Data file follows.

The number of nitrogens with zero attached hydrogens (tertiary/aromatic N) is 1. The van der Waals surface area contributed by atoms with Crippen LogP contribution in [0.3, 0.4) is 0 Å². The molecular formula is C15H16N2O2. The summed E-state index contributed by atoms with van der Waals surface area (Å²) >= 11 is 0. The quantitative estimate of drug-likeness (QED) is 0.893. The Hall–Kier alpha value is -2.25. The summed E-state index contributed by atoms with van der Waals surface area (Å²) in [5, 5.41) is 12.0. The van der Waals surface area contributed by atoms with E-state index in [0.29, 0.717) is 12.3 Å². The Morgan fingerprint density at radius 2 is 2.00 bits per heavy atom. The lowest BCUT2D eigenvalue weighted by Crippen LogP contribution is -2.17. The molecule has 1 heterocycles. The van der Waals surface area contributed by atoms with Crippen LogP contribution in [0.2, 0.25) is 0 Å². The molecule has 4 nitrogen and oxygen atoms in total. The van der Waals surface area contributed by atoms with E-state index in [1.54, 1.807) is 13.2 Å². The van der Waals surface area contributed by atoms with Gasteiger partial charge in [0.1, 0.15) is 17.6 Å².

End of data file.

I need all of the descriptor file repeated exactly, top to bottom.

The number of nitrogens with zero attached hydrogens (tertiary/aromatic N) is 1. The van der Waals surface area contributed by atoms with Crippen LogP contribution in [0.3, 0.4) is 0 Å². The molecular formula is C15H16N2O2. The summed E-state index contributed by atoms with van der Waals surface area (Å²) >= 11 is 0. The quantitative estimate of drug-likeness (QED) is 0.893. The Hall–Kier alpha value is -2.25. The summed E-state index contributed by atoms with van der Waals surface area (Å²) in [5, 5.41) is 12.0. The van der Waals surface area contributed by atoms with E-state index in [0.29, 0.717) is 12.3 Å². The Morgan fingerprint density at radius 2 is 2.00 bits per heavy atom. The lowest BCUT2D eigenvalue weighted by Crippen LogP contribution is -2.17. The molecule has 1 heterocycles. The van der Waals surface area contributed by atoms with Crippen LogP contribution in [0.2, 0.25) is 0 Å². The molecule has 4 nitrogen and oxygen atoms in total. The van der Waals surface area contributed by atoms with E-state index in [1.54, 1.807) is 13.2 Å². The van der Waals surface area contributed by atoms with Gasteiger partial charge in [0.1, 0.15) is 17.6 Å².